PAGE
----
Oral semaglutide 7 mg and 14 mg doses showed superior reductions in blood sugar and weight compared to sitagliptin at 26 weeks in data presented at ENDO
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- Published on Sunday, 24 March 2019 14:16
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NEW ORLEANS, LA, USA I March 23, 2019 I Oral semaglutide 7 mg and 14 mg demonstrated superior HbA1c and body weight reductions compared to Januvia® (sitagliptin 100 mg). Non-inferiority for oral semaglutide 3 mg for HbA1c reductions at 26 weeks was not confirmed. Presented today at the Endocrine Society Annual Meeting in New Orleans, Louisiana, with simultaneous publication in the Journal of the American Medical Association (JAMA)1, PIONEER 3 was a phase 3a trial investigating the efficacy and long-term safety of oral semaglutide 3 mg, 7 mg and 14 mg compared with sitagliptin 100 mg in adults with type 2 diabetes inadequately controlled with metformin, with or without sulfonylurea, over 78 weeks. Oral semaglutide is an investigational once-daily glucagon-like peptide-1 (GLP-1) analogue in a pill.
"Many people living with type 2 diabetes do not meet their blood glucose targets despite many available oral antidiabetic therapies," said Dr Dale Allison, PIONEER 3 investigator and director of medical research at the Hillcrest Family Health Center, Waco, Texas. "The PIONEER 3 findings are encouraging, as oral semaglutide demonstrated a clinically significant improvement in HbA1c and this investigational therapy has the potential to become the first oral GLP-1 receptor agonist for those living with type 2 diabetes."
In PIONEER 3, the primary endpoints of HbA1c and confirmatory secondary endpoint of change in body weight were assessed after 26 weeks of treatment. When applying the primary statistical approacha, oral semaglutide 7 mg and 14 mg demonstrated superior HbA1c reductions of 1.0% and 1.3% at 26 weeks, compared to a 0.8% reduction with sitagliptin (both p<0.001). Oral semaglutide 3 mg demonstrated a reduction in HbA1c of 0.6%; non-inferiority compared to sitagliptin was not confirmed (p=0.09). Furthermore, at 26 weeks, oral semaglutide 7 mg and 14 mg demonstrated superior body weight reductions of 2.2 kg and 3.1 kg, both compared to a 0.6 kg reduction for sitagliptin (p<0.01).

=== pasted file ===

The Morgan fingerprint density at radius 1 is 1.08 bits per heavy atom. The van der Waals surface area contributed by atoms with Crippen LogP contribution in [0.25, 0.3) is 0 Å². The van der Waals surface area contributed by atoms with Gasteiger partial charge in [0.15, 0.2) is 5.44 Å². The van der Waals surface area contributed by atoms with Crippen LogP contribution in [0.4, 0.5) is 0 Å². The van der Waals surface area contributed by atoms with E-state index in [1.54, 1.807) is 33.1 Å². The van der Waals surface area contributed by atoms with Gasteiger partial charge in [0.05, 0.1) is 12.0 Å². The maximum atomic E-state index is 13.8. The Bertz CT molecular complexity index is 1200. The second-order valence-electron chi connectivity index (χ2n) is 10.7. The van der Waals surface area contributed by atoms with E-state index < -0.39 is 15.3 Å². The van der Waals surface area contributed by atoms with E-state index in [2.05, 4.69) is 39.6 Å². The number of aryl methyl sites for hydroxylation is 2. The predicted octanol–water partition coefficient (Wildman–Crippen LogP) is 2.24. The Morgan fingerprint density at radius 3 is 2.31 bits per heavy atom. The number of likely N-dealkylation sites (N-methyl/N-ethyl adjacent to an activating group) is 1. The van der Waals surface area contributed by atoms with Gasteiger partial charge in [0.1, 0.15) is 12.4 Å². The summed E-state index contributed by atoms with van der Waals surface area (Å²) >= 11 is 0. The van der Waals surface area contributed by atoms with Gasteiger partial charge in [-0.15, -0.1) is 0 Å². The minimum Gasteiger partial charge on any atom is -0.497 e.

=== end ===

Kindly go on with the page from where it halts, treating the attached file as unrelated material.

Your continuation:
When applying the secondary statistical approachb at week 26, oral semaglutide 7 mg and 14 mg demonstrated statistically significant reductions in HbA1c of 1.1% and 1.4%, respectively, compared to a 0.8% reduction with sitagliptin (both p<0.001). Reductions in HbA1c seen with oral semaglutide 3 mg were 0.5% and compared to the reductions seen with sitagliptin, the difference is statistically significant in favour of sitagliptin. Reductions in body weight from baseline were statistically significant in favour of all three oral semaglutide doses.